Sugar isn't so sweet

Aug. 31, 2011 | by Betsy Craig

This morning as I was catching up on some of my favorite food blogs I found myself sucked in by a banner ad at the top of the page. The ad, from General Mills was touting a new program in effect with their breakfast cereals.

The program is a promise to reduce the sugar content of all its cereal brands to 10 grams or less per serving. It's no surprise to see General Mills taking this position; sugar-fueled breakfast cereals get a lot of flack when it comes to campaigns against childhood obesity.

According to the CDC more than 11 percent of the population 20 years of age and older has Diabetes as of 2010. These numbers are increasing, and it is alarming what the outlook is like for children today. All of this makes me wonder how much sugar is a reasonable amount to consume? And how do you reduce sugar content?

Let's take a look

The FDA has no formal daily recommended values for consumption of sugars, but the World Health organization recommends that less than 10 percemt of calories per day come from added sugars. For a 2,000 calorie a day diet, that limits sugars to under 48 grams.

There is a difference between a refined sugar and natural sugars. Sugars are naturally in most of the foods we eat. Fruits, vegetables, grains, and milk all contain naturally occurring sugars.

Refined sugars have been extracted from their natural sources. White sugar, corn syrup, molasses, even "raw" sugar are examples of refined sugar. These sugars are in recipes or processed foods, and the first place to cut back if you are looking to reduce sugar intake.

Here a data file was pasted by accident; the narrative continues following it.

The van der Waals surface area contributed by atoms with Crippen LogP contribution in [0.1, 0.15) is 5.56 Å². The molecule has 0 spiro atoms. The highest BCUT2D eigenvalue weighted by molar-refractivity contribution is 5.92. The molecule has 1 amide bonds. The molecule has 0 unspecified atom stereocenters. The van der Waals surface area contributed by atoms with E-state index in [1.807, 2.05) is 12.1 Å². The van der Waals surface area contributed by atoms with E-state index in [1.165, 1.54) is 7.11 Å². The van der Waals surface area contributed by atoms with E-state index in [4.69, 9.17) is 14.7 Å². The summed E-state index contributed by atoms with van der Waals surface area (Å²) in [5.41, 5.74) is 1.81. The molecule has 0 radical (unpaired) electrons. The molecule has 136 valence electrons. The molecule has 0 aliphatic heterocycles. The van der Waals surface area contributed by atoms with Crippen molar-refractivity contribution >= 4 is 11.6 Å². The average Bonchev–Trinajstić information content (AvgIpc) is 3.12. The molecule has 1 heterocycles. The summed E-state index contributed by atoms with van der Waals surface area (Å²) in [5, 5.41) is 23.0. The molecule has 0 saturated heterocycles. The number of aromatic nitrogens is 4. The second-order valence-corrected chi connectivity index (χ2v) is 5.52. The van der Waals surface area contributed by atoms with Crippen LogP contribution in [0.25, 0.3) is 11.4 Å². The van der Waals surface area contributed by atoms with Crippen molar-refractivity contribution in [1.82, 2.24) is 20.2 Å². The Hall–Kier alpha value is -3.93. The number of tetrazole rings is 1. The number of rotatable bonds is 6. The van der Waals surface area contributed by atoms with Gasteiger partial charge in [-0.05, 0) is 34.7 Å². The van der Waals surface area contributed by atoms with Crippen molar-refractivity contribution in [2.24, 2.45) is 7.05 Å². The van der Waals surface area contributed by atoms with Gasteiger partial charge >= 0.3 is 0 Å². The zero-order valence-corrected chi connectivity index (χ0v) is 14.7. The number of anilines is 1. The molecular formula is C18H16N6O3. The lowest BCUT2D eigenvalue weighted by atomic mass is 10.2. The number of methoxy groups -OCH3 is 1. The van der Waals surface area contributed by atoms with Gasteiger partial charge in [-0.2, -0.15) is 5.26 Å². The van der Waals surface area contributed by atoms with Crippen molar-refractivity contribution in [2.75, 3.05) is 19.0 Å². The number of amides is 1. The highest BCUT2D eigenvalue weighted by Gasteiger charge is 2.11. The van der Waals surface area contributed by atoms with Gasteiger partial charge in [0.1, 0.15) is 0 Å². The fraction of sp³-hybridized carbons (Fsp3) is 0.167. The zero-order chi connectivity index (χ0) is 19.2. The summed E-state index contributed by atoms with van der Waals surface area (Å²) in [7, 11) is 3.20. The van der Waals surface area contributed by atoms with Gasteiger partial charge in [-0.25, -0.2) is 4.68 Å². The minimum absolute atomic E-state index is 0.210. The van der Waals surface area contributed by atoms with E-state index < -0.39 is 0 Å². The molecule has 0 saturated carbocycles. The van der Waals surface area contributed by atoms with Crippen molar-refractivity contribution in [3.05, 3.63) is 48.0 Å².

What's on the label?

When reading a nutrition label, sugars appears under the Total Carbohydrates section, though this count will include naturally occurring sugars. So how can you tell if added sugar is high?

First, look at the sugar line on the package. What is the ratio to the carbohydrates? Is it high? If so, begin to read the ingredient list. If sugar (or a type of refined sugar) is in the first 3 ingredients, it's probably not a low sugar food (unless there are 3 ingredients).

Reducing sugar content in recipes can make a big difference. Here is a quick list of ways to make better sugar choices when cooking in your restaurant or creating new menu items:

  • Try Sucanat, a naturally occurring white refined sugar made from sugar cane that contains vitamins, minerals and trace elements. It is no better calorie or gram wise than sugar, but at least includes some nutritional benefit.
  • Substitute Splenda or other non-caloric sweeteners in recipes instead.Try using fruit juice to sweeten dishes.
  • Simply reduce the sugar content in recipes. Do you really need ¾ of a cup? Why not try just ½. Often recipes call for more sugar than absolutely necessary.
  • Add fruit to your dessert menu.
  • Try maple syrup instead. The total sugar content is lower, though it does still act as sugar in the body.

What about those Kids Meals?

Could you be offering a low-sugar alternative for those that are looking to watch sugars? How about those kids meal? Look toward a trend on the horizon of popsicles for added flavor without huge amounts of sugar for the kids menus. What do you think?

Topics: Health & Nutrition

Betsy Craig / Betsy Craig brings 20 years of food service industry experience to MenuTrinfo, LLC a menu nutritional labeling Company. Her commitment to the betterment of the food industry and her desire to affect the dining public are the driving forces behind her new company Kitchens with Confidence, LLC.
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